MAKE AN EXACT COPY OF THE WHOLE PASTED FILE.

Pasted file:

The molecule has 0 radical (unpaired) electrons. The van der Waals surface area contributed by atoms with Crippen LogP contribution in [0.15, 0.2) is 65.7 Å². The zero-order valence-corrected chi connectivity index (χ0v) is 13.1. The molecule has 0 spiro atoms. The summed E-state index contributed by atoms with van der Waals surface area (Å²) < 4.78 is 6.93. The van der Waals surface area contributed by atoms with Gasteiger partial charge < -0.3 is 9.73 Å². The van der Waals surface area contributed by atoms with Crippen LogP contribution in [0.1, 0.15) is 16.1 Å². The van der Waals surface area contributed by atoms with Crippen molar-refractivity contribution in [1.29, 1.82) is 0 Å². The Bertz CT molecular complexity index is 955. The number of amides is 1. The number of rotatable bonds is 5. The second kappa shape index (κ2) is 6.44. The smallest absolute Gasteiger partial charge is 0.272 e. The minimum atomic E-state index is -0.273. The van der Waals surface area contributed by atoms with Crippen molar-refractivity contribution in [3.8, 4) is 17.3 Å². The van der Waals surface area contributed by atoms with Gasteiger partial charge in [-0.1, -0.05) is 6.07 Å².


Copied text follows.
The molecule has 0 radical (unpaired) electrons. The van der Waals surface area contributed by atoms with Crippen LogP contribution in [0.15, 0.2) is 65.7 Å². The zero-order valence-corrected chi connectivity index (χ0v) is 13.1. The molecule has 0 spiro atoms. The summed E-state index contributed by atoms with van der Waals surface area (Å²) < 4.78 is 6.93. The van der Waals surface area contributed by atoms with Gasteiger partial charge < -0.3 is 9.73 Å². The van der Waals surface area contributed by atoms with Crippen LogP contribution in [0.1, 0.15) is 16.1 Å². The van der Waals surface area contributed by atoms with Crippen molar-refractivity contribution in [1.29, 1.82) is 0 Å². The Bertz CT molecular complexity index is 955. The number of amides is 1. The number of rotatable bonds is 5. The second kappa shape index (κ2) is 6.44. The smallest absolute Gasteiger partial charge is 0.272 e. The minimum atomic E-state index is -0.273. The van der Waals surface area contributed by atoms with Crippen molar-refractivity contribution in [3.8, 4) is 17.3 Å². The van der Waals surface area contributed by atoms with Gasteiger partial charge in [-0.1, -0.05) is 6.07 Å².